Delaware, who had no officially dominate religious denomination, writes in their charter, "BECAUSE no People can be truly happy, though under the greatest Enjoyment of Civil Liberties, if abridged of the Freedom of their Consciences, as to their Religious Profession and Worship: And Almighty God being the only Lord of Conscience, Father of Lights and Spirits; and the Author as well as Object of all divine Knowledge, Faith and Worship, who only doth enlighten the Minds, and persuade and convince the Understandings of People, I do hereby grant and declare, That no Person or Persons, inhabiting in this Province or Territories, who shall confess and acknowledge Our almighty God, the Creator, Upholder and Ruler of the world; and professes him or themselves obliged to live quietly under the Civil Government, shall be in any Case molested or prejudiced, in his or their Person or Estate, because of his or their consciencious Persuasion or Practice, nor be compelled to frequent or maintain any religious Worship, Place or Ministry, contrary to his or their Mind, or to do or suffer any other Act or Thing, contrary to their religious Persuasion."
Connecticut, a Congregational Church state, issued in their colonial charter these words, "[O]ur said people, Inhabitants there, may bee soe religiously, peaceably and civilly Governed as their good life and orderly Conversacon may wynn and invite the Natives of the Country to the knowledge and obedience of the onely true God and Saviour of mankind, and the Christian faith, which in our Royall intencons and the Adventurers free profession is the onely and principall end of this Plantacon," and in their constitution, "It being the duty of all men to worship the Supreme Being, the great Creator and Preserver of the Universe, and their right to render that worship in the mode most consistent with the dictates or their consciences, no person shall by law be compelled to join or support, nor be classed with, or associated to, any congregation, church, or religious association; but every person now belonging to such congregation, church, or religious association, shall remain a member thereof until he shall have separated himself therefrom, in the manner hereinafter provided. And each and every society or denomination of Christians in this State shall have and enjoy the same and equal powers, rights, and privileges; and shall have power and authority support and maintain the ministers or teachers of their respective denominations, and to build and repair houses for public worship by a tax on the members of any such society only, to be laid by a major vote of the legal voters assembled at any society meeting, warned and held according to law, or in any other manner."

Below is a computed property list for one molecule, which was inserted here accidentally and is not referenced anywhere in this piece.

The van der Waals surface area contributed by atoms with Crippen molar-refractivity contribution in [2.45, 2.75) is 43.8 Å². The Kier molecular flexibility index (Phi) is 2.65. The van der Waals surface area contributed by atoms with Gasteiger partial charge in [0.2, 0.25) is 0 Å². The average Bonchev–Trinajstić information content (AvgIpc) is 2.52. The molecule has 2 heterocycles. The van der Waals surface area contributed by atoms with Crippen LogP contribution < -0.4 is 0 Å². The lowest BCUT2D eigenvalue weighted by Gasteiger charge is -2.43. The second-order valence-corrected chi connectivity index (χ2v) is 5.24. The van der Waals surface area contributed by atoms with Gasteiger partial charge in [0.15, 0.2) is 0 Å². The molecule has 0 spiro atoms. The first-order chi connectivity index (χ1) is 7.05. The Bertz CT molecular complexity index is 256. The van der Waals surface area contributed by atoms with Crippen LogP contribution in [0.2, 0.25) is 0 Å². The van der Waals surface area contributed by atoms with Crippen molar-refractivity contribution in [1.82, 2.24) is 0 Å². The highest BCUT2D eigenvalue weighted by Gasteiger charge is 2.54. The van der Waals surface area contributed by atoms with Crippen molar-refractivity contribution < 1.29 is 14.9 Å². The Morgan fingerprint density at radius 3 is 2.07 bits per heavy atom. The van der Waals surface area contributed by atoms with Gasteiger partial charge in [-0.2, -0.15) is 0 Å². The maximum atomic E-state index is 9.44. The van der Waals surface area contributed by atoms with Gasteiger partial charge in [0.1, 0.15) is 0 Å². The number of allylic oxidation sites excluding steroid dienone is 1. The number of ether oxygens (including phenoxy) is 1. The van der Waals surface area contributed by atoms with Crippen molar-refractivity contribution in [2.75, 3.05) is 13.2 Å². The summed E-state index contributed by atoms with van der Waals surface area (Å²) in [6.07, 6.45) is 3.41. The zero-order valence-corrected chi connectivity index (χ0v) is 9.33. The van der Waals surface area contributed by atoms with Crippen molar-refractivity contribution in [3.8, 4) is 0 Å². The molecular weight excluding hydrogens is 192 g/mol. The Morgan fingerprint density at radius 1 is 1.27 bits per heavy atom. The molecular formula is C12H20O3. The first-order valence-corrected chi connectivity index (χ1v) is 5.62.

New Hampshire, another Congregational Church state, writes in their constitution, "Every individual has a natural and unalienable right to worship GOD according to the dictates of his own conscience and reason; and no person shall be hurt, molested, or restrained in is person, liberty, or estate for worshipping God in the manner most agreeable to the dictates of his own conscience, or for his religious profession, sentiments, or persuasion; provided he doth not disturb the public peace or disturb others in their religious worship."
Rhode Island, with no officially recognized dominating denomination, issued this in their charter…."That [the inhabitants], pursueing, with peaceable and loyall minces, their sober, serious and religious intentions, of goalie edifieing themselves, and one another, in the holy Christian faith and worship, as they were persuaded; together with the gaining over and conversion of the poor ignorant Indian natives, in thoseparts of America, to the sincere profession and obedience of the same faith and worship...true pietye rightly grounded upon gospell principles, will give the best and greatest security to sovereignetye, and will lay in the hearts of men the strongest obligations to true loyaltye: Now know bee, that wee beinge willinge to encourage the hopefull undertakeinge of oure sayd lovall and loveinge subjects, and to secure them in the free exercise and enjovment of all theire civill and religious rights, appertaining to them, as our loveing subjects; and to preserve unto them that libertye, in the true Christian ffaith and worshipp of God...That our royall will and pleasure is, that noe person within the sayd colonye, at any tyme hereafter, shall bee any wise molested, punished, disquieted, or called in question, for any differences in opinione in matters of religion, and doe not actually disturb the civill peace of our sayd colony; but that all and everye person and persons may, from tyme to tyme, and at all tymes hereafter, freelye and fullye have and enjoye his and theire owne judgments and consciences, in matters of religious concernments...and to direct, rule, order and dispose of, all other matters and things, and particularly that which relates to the makinge of purchases of the native Indians, as to them shall seeme meete; wherebv oure sayd people and inhabitants, in the sayd Plantationes, may be soe religiously, peaceably and civilly governed, as that, by theire good life and orderlie conversations, they may win and invite the native Indians of the countrie to the knowledge and obedience of the onlie true God, and Saviour of mankinde..."
Georgia, where no recognized denomination was officially recognized, writes this in their constitution, "No person within this state shall, upon any pretense, be deprived of the inestimable privilege of worshipping God in any manner agreeable to his own conscience, nor be compelled to attend any place of worship contrary to his own faith and judgment; nor shall he ever be obliged to pay tithes, taxes, or any other rate, for the building or repairing any place of worship, or for the maintenance of any minister or ministry, contrary to what he believes to be right, or hath voluntarily engaged. To do. No one religious society shall ever be established in this state, in preference to another; nor shall any person be denied the enjoyment of any civil right merely on account of his religious principles." Ironically, this is the state where the 'fifteen minutes of fame' happened that Haynes speaks of.